Kenya with Moriah African Tours

By David E. Zens
This item appears on page 26 of the January 2017 issue.
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My wife, Janet, and I and our 16-year-old granddaughter Ginny booked a conservation trip to Kenya for August 2016, but in order to broaden Ginny’s knowledge on various levels, we also wanted to give her a one-week safari experience prior to the trip.

Five years earlier, we had used a Nairobi guide service, Moriah African Tours (Reli Cooperative Bldg., 2nd Floor, Temple Rd. off Hakati Rd., Nairobi, Kenya; phone +254 20 3578473, moriahafrican tour.com), with tremendous luck. When we can, investing in the local economy has been in our vision as responsible travelers, so we had them put together our 2016 one-week safari. 

The package, July 28-Aug. 3, included airport pickup, lodging, meals, a private safari vehicle with driver and guide, and all fees for the various parks. The total cost for the three of us was $6,000. Given what we did and experienced, we considered this a very fair price.

We travel constantly and know that a good guide can make a trip outstanding. Our guide was Peter Njuguna, who is world-traveled and very informed on a variety of topics. 

The first stop on our itinerary was the Fairview Hotel, on Bishops Road in Nairobi. Across the street from the Israeli Embassy, it’s very secure and a great place to stay. We were there two nights. 

After leaving the Fairview, we visited the Sheldrick Elephant Orphanage, the Giraffe Centre, the Karen Blixen Museum and KAZURI, a bead factory providing jobs for women.

The following day we visited Nairobi National Park, where we took part in a game drive. We ate lunch at the Kiambethu Tea Plantation in Limuru, where we also took a tour.

Two nights were spent in a beautiful safari tent at the Rhino Watch Safari Lodge in Nyeri, near Mount Kenya. Our next game drive was in Aberdare National Park, full of game and to-die-for scenery.

We had more game drives in the Great Rift Valley, where we stayed at Lake Nakuru Lodge in Lake Nakuru National Park and at Elsamere Lodge, on the shores of Lake Naivasha, in Lake Naivasha National Park. While on Lake Naivasha’s Crescent Island, home to a variety of wildlife, including hippos, we went birding and walking among the animals.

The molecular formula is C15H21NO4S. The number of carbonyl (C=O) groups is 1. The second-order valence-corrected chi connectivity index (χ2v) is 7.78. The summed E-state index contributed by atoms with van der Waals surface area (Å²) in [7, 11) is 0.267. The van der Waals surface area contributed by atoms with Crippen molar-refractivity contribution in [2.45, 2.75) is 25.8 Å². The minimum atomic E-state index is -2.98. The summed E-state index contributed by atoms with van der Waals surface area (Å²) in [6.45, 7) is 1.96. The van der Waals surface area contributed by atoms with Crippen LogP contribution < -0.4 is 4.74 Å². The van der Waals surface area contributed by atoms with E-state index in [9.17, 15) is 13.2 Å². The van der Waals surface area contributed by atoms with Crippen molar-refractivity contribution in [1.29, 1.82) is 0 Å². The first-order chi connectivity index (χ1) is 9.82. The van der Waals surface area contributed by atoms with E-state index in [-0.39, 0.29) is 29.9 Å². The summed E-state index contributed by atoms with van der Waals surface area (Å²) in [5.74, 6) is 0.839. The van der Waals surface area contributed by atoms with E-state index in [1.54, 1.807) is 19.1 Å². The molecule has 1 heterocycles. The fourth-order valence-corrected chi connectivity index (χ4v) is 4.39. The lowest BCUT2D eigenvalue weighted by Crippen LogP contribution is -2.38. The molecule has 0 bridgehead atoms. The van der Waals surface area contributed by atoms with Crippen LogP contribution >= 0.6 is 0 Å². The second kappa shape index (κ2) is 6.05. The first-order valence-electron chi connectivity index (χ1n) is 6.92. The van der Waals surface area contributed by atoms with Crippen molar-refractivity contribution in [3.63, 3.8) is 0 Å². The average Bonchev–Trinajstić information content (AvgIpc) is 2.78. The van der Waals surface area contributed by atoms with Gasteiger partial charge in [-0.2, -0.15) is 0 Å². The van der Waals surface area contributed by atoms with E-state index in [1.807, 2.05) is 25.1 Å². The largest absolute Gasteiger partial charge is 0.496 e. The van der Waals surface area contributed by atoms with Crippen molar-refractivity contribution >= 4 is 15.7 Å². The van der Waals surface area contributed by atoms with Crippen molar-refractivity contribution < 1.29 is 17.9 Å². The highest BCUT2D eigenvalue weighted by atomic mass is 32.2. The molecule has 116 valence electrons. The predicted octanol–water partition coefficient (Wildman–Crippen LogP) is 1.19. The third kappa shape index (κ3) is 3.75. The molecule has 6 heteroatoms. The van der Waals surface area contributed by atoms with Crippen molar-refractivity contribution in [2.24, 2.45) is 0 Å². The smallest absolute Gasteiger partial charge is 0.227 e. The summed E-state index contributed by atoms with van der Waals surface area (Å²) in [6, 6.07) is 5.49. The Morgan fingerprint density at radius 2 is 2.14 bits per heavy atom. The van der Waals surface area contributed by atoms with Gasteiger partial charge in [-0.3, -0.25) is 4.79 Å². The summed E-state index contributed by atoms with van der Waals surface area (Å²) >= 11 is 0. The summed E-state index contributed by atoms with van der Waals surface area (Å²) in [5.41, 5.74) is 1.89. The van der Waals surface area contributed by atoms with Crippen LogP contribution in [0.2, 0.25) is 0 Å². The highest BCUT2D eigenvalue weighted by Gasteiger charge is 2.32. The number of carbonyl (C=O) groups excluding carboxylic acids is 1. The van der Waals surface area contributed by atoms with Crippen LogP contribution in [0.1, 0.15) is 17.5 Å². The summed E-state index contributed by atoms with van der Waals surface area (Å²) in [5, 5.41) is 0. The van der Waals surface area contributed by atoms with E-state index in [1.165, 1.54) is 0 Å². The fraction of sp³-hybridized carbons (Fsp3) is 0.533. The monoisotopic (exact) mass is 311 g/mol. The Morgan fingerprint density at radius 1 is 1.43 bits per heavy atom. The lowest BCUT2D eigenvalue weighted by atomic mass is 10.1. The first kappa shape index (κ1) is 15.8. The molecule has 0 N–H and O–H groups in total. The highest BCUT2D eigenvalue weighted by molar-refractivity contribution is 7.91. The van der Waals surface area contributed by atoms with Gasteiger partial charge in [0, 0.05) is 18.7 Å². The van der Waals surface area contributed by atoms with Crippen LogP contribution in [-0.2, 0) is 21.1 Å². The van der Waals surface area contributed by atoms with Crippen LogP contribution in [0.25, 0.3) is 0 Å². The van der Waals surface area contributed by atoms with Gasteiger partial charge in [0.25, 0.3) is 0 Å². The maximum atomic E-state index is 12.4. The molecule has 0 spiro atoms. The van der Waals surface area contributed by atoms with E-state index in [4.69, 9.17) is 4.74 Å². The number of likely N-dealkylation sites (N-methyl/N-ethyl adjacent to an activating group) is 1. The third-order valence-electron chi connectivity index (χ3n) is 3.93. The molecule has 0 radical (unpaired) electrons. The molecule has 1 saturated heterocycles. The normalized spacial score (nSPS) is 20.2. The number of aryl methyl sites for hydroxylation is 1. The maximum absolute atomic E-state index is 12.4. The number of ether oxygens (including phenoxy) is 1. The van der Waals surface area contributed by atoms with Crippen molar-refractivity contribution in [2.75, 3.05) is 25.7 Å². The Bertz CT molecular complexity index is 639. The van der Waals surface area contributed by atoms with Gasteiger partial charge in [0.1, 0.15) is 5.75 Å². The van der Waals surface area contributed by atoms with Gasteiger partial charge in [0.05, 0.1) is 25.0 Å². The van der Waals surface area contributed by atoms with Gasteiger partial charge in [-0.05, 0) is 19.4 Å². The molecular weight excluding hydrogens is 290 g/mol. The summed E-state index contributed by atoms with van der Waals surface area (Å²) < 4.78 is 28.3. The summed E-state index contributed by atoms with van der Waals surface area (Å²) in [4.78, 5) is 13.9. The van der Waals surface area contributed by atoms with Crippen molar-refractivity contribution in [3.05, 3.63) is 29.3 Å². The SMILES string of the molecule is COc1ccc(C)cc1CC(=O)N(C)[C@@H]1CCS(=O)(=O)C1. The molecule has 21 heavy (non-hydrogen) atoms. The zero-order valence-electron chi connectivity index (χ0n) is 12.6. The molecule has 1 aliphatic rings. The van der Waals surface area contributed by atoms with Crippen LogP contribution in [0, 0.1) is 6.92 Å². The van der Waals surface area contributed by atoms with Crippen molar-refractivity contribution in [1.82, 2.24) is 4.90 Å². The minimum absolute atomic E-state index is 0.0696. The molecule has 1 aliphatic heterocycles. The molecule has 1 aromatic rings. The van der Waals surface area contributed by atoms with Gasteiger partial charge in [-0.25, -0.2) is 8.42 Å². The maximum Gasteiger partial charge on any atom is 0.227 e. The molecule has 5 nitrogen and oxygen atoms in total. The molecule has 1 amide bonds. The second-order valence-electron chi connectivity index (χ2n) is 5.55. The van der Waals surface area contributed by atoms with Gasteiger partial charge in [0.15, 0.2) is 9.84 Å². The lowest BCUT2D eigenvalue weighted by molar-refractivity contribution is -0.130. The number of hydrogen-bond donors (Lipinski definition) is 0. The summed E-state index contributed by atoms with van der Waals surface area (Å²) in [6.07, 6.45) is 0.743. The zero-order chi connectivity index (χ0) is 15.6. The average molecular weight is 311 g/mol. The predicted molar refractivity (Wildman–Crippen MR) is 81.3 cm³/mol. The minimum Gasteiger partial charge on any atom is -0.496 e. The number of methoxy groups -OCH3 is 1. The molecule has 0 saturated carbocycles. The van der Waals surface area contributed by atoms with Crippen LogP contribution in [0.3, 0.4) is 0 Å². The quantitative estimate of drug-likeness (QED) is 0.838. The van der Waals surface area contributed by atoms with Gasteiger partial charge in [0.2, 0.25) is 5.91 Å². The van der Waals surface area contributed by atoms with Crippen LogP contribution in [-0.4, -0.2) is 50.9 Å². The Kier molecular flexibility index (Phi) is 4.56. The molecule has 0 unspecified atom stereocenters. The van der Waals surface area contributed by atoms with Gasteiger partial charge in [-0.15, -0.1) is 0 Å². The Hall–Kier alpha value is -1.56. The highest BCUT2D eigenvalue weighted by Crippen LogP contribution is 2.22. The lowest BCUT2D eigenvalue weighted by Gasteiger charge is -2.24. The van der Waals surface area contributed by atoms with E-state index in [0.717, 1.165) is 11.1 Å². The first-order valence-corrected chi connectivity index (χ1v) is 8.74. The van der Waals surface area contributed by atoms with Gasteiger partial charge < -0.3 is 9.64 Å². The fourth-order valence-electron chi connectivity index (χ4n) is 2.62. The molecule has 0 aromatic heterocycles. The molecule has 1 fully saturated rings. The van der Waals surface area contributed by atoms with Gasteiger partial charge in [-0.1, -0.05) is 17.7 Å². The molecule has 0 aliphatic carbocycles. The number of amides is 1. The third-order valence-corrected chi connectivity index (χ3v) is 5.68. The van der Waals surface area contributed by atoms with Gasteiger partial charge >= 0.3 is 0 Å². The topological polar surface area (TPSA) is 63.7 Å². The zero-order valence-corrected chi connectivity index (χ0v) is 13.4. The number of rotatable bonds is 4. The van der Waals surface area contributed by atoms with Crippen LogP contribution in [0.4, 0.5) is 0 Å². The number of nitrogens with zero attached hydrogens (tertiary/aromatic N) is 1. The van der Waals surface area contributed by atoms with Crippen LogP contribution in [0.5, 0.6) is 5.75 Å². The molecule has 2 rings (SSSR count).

Back in Nairobi, we spent one more night at the Fairview before meeting up with the research team for our 2-week conservation trip.

As for our guide, Peter, our trust in his honesty and integrity speaks volumes. With his willingness to discuss all aspects of Kenyan life, he provided great insights. This was a tremendous education for our granddaughter as well. Learning that different cultures (good and bad) exist around the world does broaden our horizons.

We plan on using Moriah African Tours again.

DAVID E. ZENS
Edina, MN

Please login or subscribe to ITN to read the entire post.

My wife, Janet, and I and our 16-year-old granddaughter Ginny booked a conservation trip to Kenya for August 2016, but in order to broaden Ginny’s knowledge on various levels, we also wanted to give her a one-week safari experience prior to the trip.

Five years earlier, we had used a Nairobi guide service, Moriah African Tours (Reli Cooperative Bldg., 2nd Floor, Temple Rd. off Hakati Rd., Nairobi, Kenya; phone +254 20 3578473, moriahafrican tour.com), with tremendous luck. When we can, investing in the local economy has been in our vision as responsible travelers, so we had them put together our 2016 one-week safari. 

The package, July 28-Aug. 3, included airport pickup, lodging, meals, a private safari vehicle with driver and guide, and all fees for the various parks. The total cost for the three of us was $6,000. Given what we did and experienced, we considered this a very fair price.

We travel constantly and know that a good guide can make a trip outstanding. Our guide was Peter Njuguna, who is world-traveled and very informed on a variety of topics. 

The first stop on our itinerary was the Fairview Hotel, on Bishops Road in Nairobi. Across the street from the Israeli Embassy, it’s very secure and a great place to stay. We were there two nights. 

After leaving the Fairview, we visited the Sheldrick Elephant Orphanage, the Giraffe Centre, the Karen Blixen Museum and KAZURI, a bead factory providing jobs for women.

The following day we visited Nairobi National Park, where we took part in a game drive. We ate lunch at the Kiambethu Tea Plantation in Limuru, where we also took a tour.

Two nights were spent in a beautiful safari tent at the Rhino Watch Safari Lodge in Nyeri, near Mount Kenya. Our next game drive was in Aberdare National Park, full of game and to-die-for scenery.

We had more game drives in the Great Rift Valley, where we stayed at Lake Nakuru Lodge in Lake Nakuru National Park and at Elsamere Lodge, on the shores of Lake Naivasha, in Lake Naivasha National Park. While on Lake Naivasha’s Crescent Island, home to a variety of wildlife, including hippos, we went birding and walking among the animals.

Back in Nairobi, we spent one more night at the Fairview before meeting up with the research team for our 2-week conservation trip.

As for our guide, Peter, our trust in his honesty and integrity speaks volumes. With his willingness to discuss all aspects of Kenyan life, he provided great insights. This was a tremendous education for our granddaughter as well. Learning that different cultures (good and bad) exist around the world does broaden our horizons.

We plan on using Moriah African Tours again.

DAVID E. ZENS
Edina, MN